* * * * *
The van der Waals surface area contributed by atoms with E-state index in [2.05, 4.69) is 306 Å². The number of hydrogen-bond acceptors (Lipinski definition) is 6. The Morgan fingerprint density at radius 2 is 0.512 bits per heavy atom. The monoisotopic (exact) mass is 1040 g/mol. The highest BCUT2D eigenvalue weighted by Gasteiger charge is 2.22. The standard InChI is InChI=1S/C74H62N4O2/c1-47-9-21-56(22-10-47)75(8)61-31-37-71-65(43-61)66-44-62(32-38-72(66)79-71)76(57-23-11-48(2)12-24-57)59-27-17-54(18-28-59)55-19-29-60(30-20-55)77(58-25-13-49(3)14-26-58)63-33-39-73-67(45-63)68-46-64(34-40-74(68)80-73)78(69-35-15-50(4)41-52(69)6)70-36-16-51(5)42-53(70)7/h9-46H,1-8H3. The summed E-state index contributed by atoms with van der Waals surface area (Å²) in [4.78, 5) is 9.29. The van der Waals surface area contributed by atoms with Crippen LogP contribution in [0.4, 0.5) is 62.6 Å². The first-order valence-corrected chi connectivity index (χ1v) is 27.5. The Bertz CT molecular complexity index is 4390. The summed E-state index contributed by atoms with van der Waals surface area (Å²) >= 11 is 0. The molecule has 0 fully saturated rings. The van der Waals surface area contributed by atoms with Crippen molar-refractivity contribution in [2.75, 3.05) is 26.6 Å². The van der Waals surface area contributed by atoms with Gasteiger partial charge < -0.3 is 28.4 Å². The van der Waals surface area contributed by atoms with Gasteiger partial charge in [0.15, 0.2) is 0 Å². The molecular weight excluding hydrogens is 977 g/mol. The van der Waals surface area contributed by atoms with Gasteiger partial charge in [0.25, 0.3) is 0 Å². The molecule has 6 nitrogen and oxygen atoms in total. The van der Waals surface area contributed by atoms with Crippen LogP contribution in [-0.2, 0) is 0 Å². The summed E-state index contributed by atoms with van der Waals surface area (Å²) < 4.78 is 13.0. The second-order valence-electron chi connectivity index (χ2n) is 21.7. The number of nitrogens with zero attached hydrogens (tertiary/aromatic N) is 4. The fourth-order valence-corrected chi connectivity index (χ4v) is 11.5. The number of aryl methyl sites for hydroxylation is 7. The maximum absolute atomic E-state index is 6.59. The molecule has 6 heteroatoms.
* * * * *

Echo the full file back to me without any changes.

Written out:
The van der Waals surface area contributed by atoms with E-state index in [2.05, 4.69) is 306 Å². The number of hydrogen-bond acceptors (Lipinski definition) is 6. The Morgan fingerprint density at radius 2 is 0.512 bits per heavy atom. The monoisotopic (exact) mass is 1040 g/mol. The highest BCUT2D eigenvalue weighted by Gasteiger charge is 2.22. The standard InChI is InChI=1S/C74H62N4O2/c1-47-9-21-56(22-10-47)75(8)61-31-37-71-65(43-61)66-44-62(32-38-72(66)79-71)76(57-23-11-48(2)12-24-57)59-27-17-54(18-28-59)55-19-29-60(30-20-55)77(58-25-13-49(3)14-26-58)63-33-39-73-67(45-63)68-46-64(34-40-74(68)80-73)78(69-35-15-50(4)41-52(69)6)70-36-16-51(5)42-53(70)7/h9-46H,1-8H3. The summed E-state index contributed by atoms with van der Waals surface area (Å²) in [4.78, 5) is 9.29. The van der Waals surface area contributed by atoms with Crippen LogP contribution in [0.4, 0.5) is 62.6 Å². The first-order valence-corrected chi connectivity index (χ1v) is 27.5. The Bertz CT molecular complexity index is 4390. The summed E-state index contributed by atoms with van der Waals surface area (Å²) >= 11 is 0. The molecule has 0 fully saturated rings. The van der Waals surface area contributed by atoms with Crippen molar-refractivity contribution in [2.75, 3.05) is 26.6 Å². The van der Waals surface area contributed by atoms with Gasteiger partial charge < -0.3 is 28.4 Å². The van der Waals surface area contributed by atoms with Gasteiger partial charge in [0.15, 0.2) is 0 Å². The molecular weight excluding hydrogens is 977 g/mol. The van der Waals surface area contributed by atoms with Gasteiger partial charge in [0.25, 0.3) is 0 Å². The molecule has 6 nitrogen and oxygen atoms in total. The van der Waals surface area contributed by atoms with Crippen LogP contribution in [-0.2, 0) is 0 Å². The summed E-state index contributed by atoms with van der Waals surface area (Å²) < 4.78 is 13.0. The second-order valence-electron chi connectivity index (χ2n) is 21.7. The number of nitrogens with zero attached hydrogens (tertiary/aromatic N) is 4. The fourth-order valence-corrected chi connectivity index (χ4v) is 11.5. The number of aryl methyl sites for hydroxylation is 7. The maximum absolute atomic E-state index is 6.59. The molecule has 6 heteroatoms.